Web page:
Share it with RDA

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One of the key points behind RDA is being able to re-use bibliographic data held in library management systems, outside of the system. If you release this data into the wild, it’s likely that someone else will come up with an interesting and innovative way of using it, way beyond its original purpose on the library system.

In the past, library communities have managed to share data between their systems fairly successfully – as long as you catalogued your stock according to the rules. We achieved this sharing process through the use of MARC formats.

Unfortunately, I think the use of MARC formats, specifically MARC21 (the dominant MARC format in the English language speaking world), will be the thing that undoes the RDA plan to share data outside of the catalogue.

MARC21 records are stuffed full of punctuation that will need to be stripped out before you can share it. There’s no doubt that this can be done – if you added the punctuation in the first place, based on rules, you should be able to strip it all out again. However, it would be a lot more helpful when going down the “Let’s open this data up to the world” route if we didn’t have to do this. Why should users of the data have to frustrate themselves with this process?

So, now RDA is with us, isn’t it time to look at MARC21 and do something about this barrier to sharing data?

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RDA for the People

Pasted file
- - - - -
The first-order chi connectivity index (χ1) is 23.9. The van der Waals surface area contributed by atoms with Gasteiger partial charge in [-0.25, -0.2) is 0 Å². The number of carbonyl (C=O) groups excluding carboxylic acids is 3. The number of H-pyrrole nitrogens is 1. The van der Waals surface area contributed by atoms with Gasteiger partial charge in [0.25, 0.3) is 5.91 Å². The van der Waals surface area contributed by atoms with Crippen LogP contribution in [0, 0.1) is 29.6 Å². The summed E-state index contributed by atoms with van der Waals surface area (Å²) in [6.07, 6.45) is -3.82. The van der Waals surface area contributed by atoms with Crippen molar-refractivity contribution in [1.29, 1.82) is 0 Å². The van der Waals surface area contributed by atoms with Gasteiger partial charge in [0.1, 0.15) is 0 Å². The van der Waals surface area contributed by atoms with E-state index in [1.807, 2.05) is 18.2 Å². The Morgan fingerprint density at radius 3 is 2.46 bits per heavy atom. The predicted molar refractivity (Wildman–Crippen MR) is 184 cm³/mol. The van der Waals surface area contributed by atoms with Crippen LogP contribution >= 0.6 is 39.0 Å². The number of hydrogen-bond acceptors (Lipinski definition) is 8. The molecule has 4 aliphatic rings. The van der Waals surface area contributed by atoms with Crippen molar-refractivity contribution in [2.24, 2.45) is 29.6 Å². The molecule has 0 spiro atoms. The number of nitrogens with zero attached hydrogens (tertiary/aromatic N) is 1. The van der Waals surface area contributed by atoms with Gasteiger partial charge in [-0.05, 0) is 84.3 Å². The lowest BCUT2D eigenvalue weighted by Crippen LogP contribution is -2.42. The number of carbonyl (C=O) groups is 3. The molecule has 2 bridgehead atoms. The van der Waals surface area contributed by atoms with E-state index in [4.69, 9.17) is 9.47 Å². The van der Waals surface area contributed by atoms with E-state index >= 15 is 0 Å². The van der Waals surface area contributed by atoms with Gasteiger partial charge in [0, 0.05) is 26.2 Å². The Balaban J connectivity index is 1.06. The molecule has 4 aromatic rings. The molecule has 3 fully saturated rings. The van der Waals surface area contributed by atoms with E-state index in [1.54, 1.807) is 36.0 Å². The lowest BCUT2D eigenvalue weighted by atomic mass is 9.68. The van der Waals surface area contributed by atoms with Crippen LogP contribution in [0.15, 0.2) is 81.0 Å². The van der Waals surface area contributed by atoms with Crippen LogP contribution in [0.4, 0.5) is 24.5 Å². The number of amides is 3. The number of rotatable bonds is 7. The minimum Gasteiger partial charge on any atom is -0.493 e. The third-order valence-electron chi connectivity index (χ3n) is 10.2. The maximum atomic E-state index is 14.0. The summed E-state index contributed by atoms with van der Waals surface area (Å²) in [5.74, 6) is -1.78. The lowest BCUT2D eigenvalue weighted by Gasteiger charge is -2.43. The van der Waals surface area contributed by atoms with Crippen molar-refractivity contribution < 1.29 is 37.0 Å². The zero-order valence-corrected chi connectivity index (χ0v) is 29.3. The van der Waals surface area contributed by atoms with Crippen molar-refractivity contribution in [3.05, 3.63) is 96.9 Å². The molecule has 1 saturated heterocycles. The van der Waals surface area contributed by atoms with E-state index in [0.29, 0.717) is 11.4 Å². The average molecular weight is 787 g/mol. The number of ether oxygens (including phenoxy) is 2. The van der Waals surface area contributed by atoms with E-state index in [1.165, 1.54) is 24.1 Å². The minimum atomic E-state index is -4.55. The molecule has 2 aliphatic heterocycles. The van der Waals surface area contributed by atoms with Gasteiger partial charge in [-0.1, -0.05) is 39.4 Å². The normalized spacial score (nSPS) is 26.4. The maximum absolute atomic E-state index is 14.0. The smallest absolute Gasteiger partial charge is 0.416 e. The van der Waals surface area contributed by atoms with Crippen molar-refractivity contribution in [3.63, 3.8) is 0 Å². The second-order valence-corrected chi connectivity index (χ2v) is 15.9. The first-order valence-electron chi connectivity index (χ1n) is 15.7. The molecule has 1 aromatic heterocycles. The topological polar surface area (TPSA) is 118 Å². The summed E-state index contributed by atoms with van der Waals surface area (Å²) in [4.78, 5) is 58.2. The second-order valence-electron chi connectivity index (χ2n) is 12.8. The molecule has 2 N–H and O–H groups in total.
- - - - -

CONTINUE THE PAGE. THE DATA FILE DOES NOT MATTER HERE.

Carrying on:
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I’ve known RDA was coming along for us cataloguer librarian types. I knew what it was all about, but until recently I’ve been trying to work out why it’s so important and what difference it will make? How will it change what I’m doing in my day job? I know you’ve got the practical side of things – how MARC cataloguing on our library system ties in with the new RDA rules, but apart from this, what’s the big deal?

I think the big deal and most important thing for me, is that it puts into words and agrees rules on what a lot of cataloguers have been trying to do for some time now – providing information in catalogue records with a focus on helping users of the catalogue, rather than as an academic and formal exercise in cataloguing.

Whenever I’ve been cataloguing over the past 15 years, it’s always been a case of “this is cataloguing – it needs to fit the standards set out in MARC and AACR2, but it also needs to give the users what they want.”

I know I’m not unique in this situation – other cataloguers recognise that MARC needs to be tweaked, based on the information you know the users will make use of and how individual library systems work.

In recent years there’s been a change in the way we look at cataloguing – defining the purpose from a different angle, acknowledging that the information world is dominated by internet search and presentation and shifting accordingly. We needed to give the users a way of searching/interacting with the catalogue in a way they’re familiar with.

This is why for me the most important part of the RDA changes are:

(1) Recognising users needs, including the type of information they want to see eg. fiction genres

(2) Focussing on keyword search styles

(3) Presenting information in a human readable form –  no longer inverting subject headings and moving away from abbreviations

(4) Display issues

(5) Reducing the need for editing of data.

Now that RDA says it’s okay to focus on the users needs, I can sleep soundly in my bed and not worry about whether I’m offending another cataloguer by using the incorrect form of an abbreviated inverted main title entry, with trailing responsiblity codes, or not!

PS. I just made up the ‘abbreviated inverted main title entry, with trailing responsiblity codes‘ statement for illustration and you don’t have to worry that it doesn’t make sense. It would only be us cataloguers who’d be able to tell I was talking rubbish anyway 😉